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Int J Drug Policy. Author manuscript; available in PMC 2011 January 1.
Published in final edited form as:
PMCID: PMC2790553

Syphilis in Drug Users in Low and Middle Income Countries



Genital ulcer disease (GUD), including syphilis, is an important cause of morbidity in low and middle income (LMI) countries and syphilis transmission is associated with HIV transmission.


We conducted a literature review to evaluate syphilis infection among drug users in LMI countries for the period 1995–2007. Countries were categorized using the World Bank Atlas method (The World Bank, 2007) according to 2006 gross national income per capita.


Thirty-two studies were included (N=13,848 subjects), mostly from Southeast Asia with some from Latin America, Eastern Europe, Central and East Asia, North Africa and the Middle East but none from regions such as Sub-Saharan Africa. The median prevalence of overall lifetime syphilis (N=32 studies) was 11.1% (interquartile range: 6.3% to 15.3%) and of HIV (N=31 studies) was 1.1% (interquartile range: 0.22% to 5.50%). There was a modest relation (r=0.27) between HIV and syphilis prevalence. Median syphilis prevalence by gender was 4.0% (interquartile range: 3.4% to 6.6%) among males (N=11 studies) and 19.9% (interquartile range: 11.4% to 36.0%) among females (N=6 studies). There was a strong relation (r= 0.68) between syphilis prevalence and female gender that may be related to female sex work.


Drug users in LMI countries have a high prevalence of syphilis but data are limited and, in some regions, entirely lacking. Further data are needed, including studies targeting the risks of women. Interventions to promote safer sex, testing, counseling and education, as well as health care worker awareness, should be integrated in harm reduction programs and health care settings to prevent new syphilis infections and reduce HIV transmission among drug users and their partners in LMI countries.

Keywords: syphilis, genital ulcer disease, drug user, sexual risk behaviors, HIV, developing countries


There is a long-standing relationship between sexually transmitted infections (STIs) and illicit drug use. Up to 60% of injection drug users (IDUs) report histories of STIs (Nelson et al., 1991) and high rates are also seen among non-injection drug users (NIDUs), such as users of crack cocaine (Ross et al., 2002). STIs, including syphilis, have been shown to be independent risk factors for the sexual transmission of human immunodeficiency virus (HIV) (Lyles et al., 2007; Buchacz et al., 2005; Phipps et al., 2005; Browne et al., 2003; Harrell et al., 2003; Kalichman et al., 2000; Greenblatt et al., 1988). Additionally, untreated STIs can cause infertility, debilitating illness and death. Unlike HIV, many STIs can be easily treated and cured if diagnosed.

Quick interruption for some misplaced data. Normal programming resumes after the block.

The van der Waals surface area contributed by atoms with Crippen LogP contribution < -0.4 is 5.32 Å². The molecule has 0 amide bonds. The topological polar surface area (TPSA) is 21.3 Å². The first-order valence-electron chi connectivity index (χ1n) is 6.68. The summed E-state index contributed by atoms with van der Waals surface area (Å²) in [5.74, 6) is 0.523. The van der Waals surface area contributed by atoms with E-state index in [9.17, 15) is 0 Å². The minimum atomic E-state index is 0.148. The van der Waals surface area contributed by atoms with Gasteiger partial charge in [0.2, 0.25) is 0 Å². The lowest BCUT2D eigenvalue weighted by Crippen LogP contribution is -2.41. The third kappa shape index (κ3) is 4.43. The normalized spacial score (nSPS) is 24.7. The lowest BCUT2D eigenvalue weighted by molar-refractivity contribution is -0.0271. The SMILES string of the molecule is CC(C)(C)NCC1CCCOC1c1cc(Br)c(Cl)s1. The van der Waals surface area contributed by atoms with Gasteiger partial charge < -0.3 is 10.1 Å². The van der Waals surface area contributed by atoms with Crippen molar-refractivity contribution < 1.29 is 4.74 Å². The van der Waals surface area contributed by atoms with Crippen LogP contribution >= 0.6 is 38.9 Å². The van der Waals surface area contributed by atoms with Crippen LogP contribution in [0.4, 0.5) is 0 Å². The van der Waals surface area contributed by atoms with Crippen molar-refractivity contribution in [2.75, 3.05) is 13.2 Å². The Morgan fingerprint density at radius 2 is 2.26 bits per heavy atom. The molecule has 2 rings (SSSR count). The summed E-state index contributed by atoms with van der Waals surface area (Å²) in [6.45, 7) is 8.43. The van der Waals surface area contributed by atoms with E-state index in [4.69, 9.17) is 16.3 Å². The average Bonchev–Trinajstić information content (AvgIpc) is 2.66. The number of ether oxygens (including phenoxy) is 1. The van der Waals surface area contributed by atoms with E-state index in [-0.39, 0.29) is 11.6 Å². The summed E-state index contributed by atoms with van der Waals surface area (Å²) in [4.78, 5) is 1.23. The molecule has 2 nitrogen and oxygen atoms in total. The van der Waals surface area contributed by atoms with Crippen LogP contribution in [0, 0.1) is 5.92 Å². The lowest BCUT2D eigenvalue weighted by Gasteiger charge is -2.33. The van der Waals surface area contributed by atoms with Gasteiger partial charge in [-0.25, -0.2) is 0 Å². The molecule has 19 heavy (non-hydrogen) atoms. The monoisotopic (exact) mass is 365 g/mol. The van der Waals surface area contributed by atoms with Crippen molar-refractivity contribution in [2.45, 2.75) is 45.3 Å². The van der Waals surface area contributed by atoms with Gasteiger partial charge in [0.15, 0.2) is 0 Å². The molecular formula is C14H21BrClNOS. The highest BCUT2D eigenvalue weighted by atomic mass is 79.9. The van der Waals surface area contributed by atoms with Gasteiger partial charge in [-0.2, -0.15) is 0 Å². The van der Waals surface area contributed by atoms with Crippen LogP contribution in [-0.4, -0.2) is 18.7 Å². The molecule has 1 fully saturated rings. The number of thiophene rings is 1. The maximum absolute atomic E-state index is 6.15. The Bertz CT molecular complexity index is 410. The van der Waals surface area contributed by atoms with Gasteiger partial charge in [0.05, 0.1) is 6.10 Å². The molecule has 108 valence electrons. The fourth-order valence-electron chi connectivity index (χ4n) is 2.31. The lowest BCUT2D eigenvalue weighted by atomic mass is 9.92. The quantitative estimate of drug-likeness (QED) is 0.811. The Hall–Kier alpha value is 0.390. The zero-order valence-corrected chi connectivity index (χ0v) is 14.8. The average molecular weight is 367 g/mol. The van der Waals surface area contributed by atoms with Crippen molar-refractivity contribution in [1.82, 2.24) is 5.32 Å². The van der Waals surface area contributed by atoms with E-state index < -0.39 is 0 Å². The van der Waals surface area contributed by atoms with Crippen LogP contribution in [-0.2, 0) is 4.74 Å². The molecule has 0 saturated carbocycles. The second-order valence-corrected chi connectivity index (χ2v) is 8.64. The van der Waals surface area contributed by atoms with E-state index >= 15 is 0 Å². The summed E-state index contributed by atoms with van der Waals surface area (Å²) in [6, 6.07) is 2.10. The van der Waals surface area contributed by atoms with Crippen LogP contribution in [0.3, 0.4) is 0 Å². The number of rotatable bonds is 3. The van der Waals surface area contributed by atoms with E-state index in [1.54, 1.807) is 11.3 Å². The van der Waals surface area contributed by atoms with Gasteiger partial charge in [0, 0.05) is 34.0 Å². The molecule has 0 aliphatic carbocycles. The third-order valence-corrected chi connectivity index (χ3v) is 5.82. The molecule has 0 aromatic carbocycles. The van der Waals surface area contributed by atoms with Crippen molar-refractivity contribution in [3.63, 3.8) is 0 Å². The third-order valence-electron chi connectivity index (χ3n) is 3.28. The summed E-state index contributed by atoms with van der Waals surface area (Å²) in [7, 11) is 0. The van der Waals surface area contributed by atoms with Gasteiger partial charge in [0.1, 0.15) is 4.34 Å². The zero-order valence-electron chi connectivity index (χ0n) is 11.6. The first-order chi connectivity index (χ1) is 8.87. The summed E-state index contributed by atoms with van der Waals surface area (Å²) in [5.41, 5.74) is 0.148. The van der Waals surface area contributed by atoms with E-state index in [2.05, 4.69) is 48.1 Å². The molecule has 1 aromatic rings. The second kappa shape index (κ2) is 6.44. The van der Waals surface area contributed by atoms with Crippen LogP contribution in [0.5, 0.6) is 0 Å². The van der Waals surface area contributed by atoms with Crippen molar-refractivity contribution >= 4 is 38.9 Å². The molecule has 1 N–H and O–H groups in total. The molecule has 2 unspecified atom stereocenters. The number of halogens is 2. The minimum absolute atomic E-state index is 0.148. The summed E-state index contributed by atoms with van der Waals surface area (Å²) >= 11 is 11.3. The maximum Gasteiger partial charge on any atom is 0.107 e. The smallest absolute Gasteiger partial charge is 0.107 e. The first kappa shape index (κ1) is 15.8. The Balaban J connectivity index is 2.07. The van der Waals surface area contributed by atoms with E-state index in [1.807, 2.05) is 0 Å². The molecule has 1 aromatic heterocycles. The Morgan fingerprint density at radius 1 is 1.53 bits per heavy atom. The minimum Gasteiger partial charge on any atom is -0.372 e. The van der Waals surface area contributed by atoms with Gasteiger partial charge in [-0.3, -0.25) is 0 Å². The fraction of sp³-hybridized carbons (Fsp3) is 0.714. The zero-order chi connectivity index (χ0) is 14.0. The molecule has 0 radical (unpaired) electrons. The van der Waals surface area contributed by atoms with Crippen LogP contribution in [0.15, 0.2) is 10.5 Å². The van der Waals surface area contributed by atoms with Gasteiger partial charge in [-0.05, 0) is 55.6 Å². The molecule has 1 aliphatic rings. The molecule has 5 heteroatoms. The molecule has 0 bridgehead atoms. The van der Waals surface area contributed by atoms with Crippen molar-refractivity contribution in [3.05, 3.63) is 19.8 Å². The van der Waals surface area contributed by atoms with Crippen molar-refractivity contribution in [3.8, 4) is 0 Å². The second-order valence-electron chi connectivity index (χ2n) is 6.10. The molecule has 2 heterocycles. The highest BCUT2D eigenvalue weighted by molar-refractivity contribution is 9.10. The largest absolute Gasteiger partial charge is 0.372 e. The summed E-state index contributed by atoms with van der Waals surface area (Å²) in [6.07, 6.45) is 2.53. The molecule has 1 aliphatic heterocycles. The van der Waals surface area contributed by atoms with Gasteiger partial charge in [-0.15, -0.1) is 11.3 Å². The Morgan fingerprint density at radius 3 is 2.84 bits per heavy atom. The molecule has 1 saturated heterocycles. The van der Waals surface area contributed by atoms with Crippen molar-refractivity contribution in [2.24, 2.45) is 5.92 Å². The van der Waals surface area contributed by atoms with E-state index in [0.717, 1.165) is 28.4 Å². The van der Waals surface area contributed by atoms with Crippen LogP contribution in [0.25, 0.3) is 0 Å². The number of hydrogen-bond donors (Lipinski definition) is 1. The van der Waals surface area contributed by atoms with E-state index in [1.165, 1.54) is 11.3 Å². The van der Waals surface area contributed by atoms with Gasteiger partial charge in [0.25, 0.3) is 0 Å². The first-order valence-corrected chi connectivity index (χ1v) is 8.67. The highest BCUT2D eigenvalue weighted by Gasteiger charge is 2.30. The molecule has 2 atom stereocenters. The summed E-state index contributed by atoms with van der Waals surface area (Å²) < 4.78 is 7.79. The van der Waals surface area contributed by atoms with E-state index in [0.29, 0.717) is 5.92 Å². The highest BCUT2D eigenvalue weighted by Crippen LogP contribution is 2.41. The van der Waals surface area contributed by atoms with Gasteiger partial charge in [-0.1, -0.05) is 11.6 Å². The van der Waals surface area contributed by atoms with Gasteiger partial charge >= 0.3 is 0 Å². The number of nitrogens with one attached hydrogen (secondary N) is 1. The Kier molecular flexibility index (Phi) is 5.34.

There are substantial gaps in our understanding of global syphilis epidemiology. Worldwide, there were 11.76 million reported new cases of syphilis in 1999 (World Health Organization, 2001) as shown in Table 1, the most recent year in which aggregate data are available. Drug users are an important target group for the prevention of both syphilis and HIV due primarily to frequent high-risk sexual behaviors, including commercial sex work to obtain money for drugs. In addition, drug users that have non-drug using sex partners often constitute a “bridge group”, through which they may facilitate the spread of STIs to non-drug using populations (Strathdee et al., 2008; Steinbrook et al., 2007; Liu et al., 2006; Ruan et al, 2006; Hahn et al., 1989). Despite having a high prevalence and incidence of STIs internationally, drug users can be a difficult-to-reach population who may be incompletely or inconsistently engaged in longitudinal or preventive health care, and for whom adherence to therapeutic interventions can be problematic.